The best way to ensure that a home is sold in a timely manner is to understand the entire process and follow the best practices throughout.
6 Guidelines for Selling
Not only does a home need to be clean and in excellent condition, but touches like fresh flowers should be added to creating a welcoming atmosphere.
You should give your agent the ability to show your house at the times of day when outdoor conditions make your property look its absolute best.
Arrangements should be made for pets so that they’re not in the home during showings.
Prior to selling a condominium or co-op, be sure to ask the managing agent for a copy of all applicable regulations and rules.
Three years worth of financials, the prospectus and an offering plan are all examples of documents that you should obtain from a managing agent prior to putting a listing on the market.
Be sure to enlist the legal services of a real estate attorney with a proven track record.
How to Bid and Negotiate
The bidding process begins when a buyer makes a bid/offer. The offer can be made in writing or orally. The offer is made through the real estate agent representing your property. In addition to submitting an offer, the buyer(s) will also present their qualifications.
As the seller, you have the ability to accept the offer or begin negotiations by making a counteroffer.
If you receive multiple bids, your real estate agent will help you review them. In this scenario, it’s important to not only look at price and terms, but also at which buyer is most qualified in terms of being able to close the deal.
In order to come to a satisfactory closing date, price and terms, several rounds of negotiations may be necessary.
The bidding and negotiating process is complete once you accept the full scope of an offer.
Details of the Contract Stage
After you accept an offer, your real estate attorney will begin preparing a contract of sale.
As the contract is being prepared, it’s standard for a buyer’s attorney to go through a due diligence process. Requesting the building’s bylaws, a statement about its financial status and any offering plan are all standard components of due diligence.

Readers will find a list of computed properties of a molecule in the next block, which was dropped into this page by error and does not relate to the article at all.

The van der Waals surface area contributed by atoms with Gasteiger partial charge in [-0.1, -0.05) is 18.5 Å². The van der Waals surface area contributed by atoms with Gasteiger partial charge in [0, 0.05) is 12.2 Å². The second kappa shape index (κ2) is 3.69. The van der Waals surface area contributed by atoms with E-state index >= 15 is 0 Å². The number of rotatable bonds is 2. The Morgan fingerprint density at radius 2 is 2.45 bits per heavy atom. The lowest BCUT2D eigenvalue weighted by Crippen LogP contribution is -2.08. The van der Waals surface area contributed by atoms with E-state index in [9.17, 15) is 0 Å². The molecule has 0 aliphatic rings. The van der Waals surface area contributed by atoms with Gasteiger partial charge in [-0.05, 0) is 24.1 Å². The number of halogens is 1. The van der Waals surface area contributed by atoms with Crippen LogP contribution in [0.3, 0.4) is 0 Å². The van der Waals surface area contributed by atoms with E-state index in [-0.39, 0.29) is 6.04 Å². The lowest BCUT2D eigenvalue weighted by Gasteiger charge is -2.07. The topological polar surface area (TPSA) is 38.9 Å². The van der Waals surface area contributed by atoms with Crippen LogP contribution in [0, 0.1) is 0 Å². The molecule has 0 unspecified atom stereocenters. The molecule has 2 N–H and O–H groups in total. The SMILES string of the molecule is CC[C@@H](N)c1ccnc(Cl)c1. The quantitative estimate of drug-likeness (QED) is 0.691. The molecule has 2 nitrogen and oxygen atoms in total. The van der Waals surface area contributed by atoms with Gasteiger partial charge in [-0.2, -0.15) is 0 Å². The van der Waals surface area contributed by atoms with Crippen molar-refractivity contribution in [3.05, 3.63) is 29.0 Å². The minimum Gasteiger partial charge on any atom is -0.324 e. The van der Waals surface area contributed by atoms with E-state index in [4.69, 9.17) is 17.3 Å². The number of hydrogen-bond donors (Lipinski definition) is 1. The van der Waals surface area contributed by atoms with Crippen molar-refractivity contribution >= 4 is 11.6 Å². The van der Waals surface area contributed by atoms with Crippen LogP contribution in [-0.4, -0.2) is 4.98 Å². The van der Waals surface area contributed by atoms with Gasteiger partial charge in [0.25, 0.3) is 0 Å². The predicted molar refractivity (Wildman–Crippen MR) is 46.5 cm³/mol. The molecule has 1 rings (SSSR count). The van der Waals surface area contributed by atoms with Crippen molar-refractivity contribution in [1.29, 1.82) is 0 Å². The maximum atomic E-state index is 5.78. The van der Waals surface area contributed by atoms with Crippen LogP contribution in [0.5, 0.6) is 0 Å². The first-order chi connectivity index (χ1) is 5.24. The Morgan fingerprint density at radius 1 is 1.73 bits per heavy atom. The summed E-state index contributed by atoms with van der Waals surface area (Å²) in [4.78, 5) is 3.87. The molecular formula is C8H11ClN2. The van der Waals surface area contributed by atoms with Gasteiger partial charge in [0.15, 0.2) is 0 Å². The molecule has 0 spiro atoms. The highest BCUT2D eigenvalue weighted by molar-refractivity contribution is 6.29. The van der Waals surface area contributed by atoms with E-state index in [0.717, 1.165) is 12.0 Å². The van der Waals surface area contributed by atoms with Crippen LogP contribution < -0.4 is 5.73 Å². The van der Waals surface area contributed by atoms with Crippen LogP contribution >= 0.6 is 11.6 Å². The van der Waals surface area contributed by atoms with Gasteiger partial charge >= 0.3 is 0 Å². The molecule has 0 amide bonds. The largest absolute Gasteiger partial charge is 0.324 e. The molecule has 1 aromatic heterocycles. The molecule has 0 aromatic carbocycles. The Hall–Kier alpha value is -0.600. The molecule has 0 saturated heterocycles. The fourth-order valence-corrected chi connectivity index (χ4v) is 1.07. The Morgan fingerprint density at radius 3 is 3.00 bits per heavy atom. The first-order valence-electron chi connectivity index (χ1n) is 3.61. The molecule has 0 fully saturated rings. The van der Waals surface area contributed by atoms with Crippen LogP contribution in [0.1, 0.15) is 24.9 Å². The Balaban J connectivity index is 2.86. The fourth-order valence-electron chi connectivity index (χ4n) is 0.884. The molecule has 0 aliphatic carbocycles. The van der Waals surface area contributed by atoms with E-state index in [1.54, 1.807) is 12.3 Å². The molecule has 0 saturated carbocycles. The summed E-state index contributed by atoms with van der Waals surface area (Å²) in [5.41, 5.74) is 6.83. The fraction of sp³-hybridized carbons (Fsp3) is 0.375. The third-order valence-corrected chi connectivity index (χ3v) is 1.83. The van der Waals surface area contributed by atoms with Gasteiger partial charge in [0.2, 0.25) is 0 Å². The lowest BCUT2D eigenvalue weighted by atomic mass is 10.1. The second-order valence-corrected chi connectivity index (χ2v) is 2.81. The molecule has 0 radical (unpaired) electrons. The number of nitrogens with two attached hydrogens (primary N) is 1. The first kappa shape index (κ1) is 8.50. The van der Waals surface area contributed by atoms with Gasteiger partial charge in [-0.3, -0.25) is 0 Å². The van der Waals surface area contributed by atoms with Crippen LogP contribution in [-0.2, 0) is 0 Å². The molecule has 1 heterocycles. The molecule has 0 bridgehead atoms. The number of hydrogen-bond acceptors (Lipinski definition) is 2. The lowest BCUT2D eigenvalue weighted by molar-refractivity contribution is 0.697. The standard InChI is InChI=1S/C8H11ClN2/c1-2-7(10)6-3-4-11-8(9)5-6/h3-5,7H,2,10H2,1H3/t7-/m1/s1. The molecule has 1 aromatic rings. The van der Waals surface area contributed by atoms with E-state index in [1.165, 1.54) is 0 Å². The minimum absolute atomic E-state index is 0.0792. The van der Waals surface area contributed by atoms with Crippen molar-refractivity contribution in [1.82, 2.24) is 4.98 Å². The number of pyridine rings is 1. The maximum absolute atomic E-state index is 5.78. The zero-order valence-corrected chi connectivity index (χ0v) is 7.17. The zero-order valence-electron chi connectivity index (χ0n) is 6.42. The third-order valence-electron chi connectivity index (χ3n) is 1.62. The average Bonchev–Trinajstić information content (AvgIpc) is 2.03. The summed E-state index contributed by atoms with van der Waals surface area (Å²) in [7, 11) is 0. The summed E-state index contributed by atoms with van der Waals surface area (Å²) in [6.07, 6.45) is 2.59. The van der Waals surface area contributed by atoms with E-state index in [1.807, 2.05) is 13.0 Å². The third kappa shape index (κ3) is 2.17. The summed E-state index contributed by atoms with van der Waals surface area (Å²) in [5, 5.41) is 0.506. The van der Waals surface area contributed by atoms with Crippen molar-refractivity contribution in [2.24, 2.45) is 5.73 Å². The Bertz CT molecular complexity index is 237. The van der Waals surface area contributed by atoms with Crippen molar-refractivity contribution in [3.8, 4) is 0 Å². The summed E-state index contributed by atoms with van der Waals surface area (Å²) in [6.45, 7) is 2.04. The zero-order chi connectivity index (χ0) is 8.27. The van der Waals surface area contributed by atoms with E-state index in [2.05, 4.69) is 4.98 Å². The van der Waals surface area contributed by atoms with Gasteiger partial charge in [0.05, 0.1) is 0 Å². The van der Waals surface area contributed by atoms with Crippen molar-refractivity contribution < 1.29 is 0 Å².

If a buyer is satisfied with all terms once they receive the contract and review it with their attorney, they will sign it. In addition to signing, it’s standard practice for the buyer to make a deposit in the amount of 10% of the sale price.
Once your attorney receives the contract and deposit, they will have you sign the contract.
The buyer’s deposit will remain in escrow until the sale’s closing date.
Obtaining Board Approval
Prior to reaching closing, your real estate agent will obtain a number of documents from the buyer.
Letters of reference, brokerage statements, bank statements, tax returns, signed financial statements, the application and contract of sale are all standard documents that the buyer will need to supply.
Because board approval requires submitting numerous documents, the buyer’s agent will generally help the buyer compile everything into a package and then submit it to the building’s managing agent for review.
It’s fairly standard for a board to request even more information. If a buyer isn’t turned down by a co-op, the buyer will be interviewed by the board. While it may take some time for the interview to take place, once it occurs, the building’s managing agent generally provides confirmation of approval within just a few days.
What to Expect During Closing
Once a buyer receives approval from the board, the last step in this process is closing.
Most buyers request a final property inspection right before closing. Unless otherwise stated, appliances and fixtures should be in working condition during this inspection.
The most common place to hold a closing is in the building’s managing agent’s office. The managing agent, attorneys, buyer, any involved banks and yourself will be present at this event.
Since a closing involves multiple parties, it’s standard practice to allow for a delay of up to thirty days from the exact closing date that is stated in the contract.
Regardless of whether the sale is for a condominium, townhouse or co-op, it’s standard for brokers to take 6% and the seller’s attorney to charge at least $2,500. Because a sale will also involve other fees like the New York City transfer tax and managing agent fees, it’s important to review all stated fees with your attorney prior to signing any contracts.